In 1976, electronic music pioneer Mort Garson released a largely unknown album called Plantasia. Decades later, the album was uploaded in its entirety to YouTube. Collectively, the songs on the record have millions of views on the website. In 1998, indie folk band Neutral Milk Hotel released In the Aeroplane Over the Sea. A little over five years later, the album gained recognition as a meme on message board 4Chan; it became one of the best-selling vinyl pressings of 2008.
How does this sudden surge in relevance happen for these musicians? The internet.
The internet connects people across the world, causing trends to carry over and seize public attention. The ability to post anything and everything while potentially reaching an audience leads to obscure finds, such as fidget spinners and Japanese game shows, which have gained popularity outside of their target audience.
However, one little acknowledged feature of the internet is the ability to post and find anything from any era easily. Apply this to music, this means streams and album sales for artists that were active ago before the listener was even born.
Of course, listening to music older than dirt isn’t a modern concept. A famous example: Eric Clapton listening and eventually imitating Robert Johnson, who died four decades before Clapton encountered the music.
One could even argue how late guitarist Jeff Healey regularly performed Tin Pan Alley (19th and 20th century music) standards in the ‘80s and ‘90s, or even how classical literature extends centuries before the internet yet still had its audience.
One thing to keep in mind is that those who find old recordings or sheet music by plowing past 78’s or shoveling through old bookstores typically devote their lives to music and are not casual listeners or bored teenagers down a Google rabbit hole. It’s true that music still finds listeners without the use of modern technology—it’s easier than ever before. International Music Score Library Project (IMSLP), or the Petrucci Music Library, holds millions of pieces of sheet music.
That means that anybody with Wi-Fi and musical competency can easily perform any Gregorian chant, instead of having to dig through a university library for hours on end to find 12th-century compositions.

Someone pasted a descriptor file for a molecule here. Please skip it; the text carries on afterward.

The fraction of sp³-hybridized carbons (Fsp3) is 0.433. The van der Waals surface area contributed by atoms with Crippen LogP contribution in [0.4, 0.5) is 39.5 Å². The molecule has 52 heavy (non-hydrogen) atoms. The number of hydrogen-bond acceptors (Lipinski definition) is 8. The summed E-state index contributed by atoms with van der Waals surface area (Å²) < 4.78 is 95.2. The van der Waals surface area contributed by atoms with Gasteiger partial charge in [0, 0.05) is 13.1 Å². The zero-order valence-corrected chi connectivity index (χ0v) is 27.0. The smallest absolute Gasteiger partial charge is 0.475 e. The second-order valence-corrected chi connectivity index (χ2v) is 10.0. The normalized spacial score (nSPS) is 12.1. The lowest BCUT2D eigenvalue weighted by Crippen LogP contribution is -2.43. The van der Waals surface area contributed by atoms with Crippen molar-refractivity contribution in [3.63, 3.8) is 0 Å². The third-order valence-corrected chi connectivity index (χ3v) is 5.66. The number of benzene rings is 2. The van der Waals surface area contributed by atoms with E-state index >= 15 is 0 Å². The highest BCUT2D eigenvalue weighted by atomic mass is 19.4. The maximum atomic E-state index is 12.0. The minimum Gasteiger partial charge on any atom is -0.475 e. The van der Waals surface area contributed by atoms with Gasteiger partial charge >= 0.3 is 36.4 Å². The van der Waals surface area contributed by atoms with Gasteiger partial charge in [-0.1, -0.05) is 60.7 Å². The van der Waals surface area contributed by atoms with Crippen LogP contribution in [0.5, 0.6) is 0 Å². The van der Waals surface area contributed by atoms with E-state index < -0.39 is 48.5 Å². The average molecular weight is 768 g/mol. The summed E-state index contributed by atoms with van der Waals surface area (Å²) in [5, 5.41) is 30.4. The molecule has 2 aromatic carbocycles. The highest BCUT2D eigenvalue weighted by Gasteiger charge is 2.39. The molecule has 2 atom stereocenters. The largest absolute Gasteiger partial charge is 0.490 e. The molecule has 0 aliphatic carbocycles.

What does this all mean? Well, there is a trend among many musicians nowadays to use the aesthetic of older music and use it in a modern context. This sentiment applies to movies, drawings and nearly all other forms of entertainment, but music fights time better than anything else. For instance, Lana Del Rey’s music has a nostalgic feel, which is rooted in her use of tropes found in older music.
In 2014, Lady Gaga collaborated with Tony Bennett and released Cheek to Cheek, an album entirely made of jazz standards dating to as far back as 1931.
Bruno Mars released 24K Magic in 2016, which borrows from soul and funk acts from the mid-70s and early-80s. Even outside of the realm of pop, sample-based music like lo-fi hip-hop exploded in popularity and more producers have access to older recordings to make unique beats.
All of this seems obvious to some, but most fail to see the power that one song can hold to shape popular music, no matter how old. Understanding how the internet preserves old recordings also redefines the concept of success and fame for a musician.
Instead of focusing solely on album sales, artists must account for long-term goals like lasting impact, influence on future musicians and creating a work of art that won’t fade as trends change.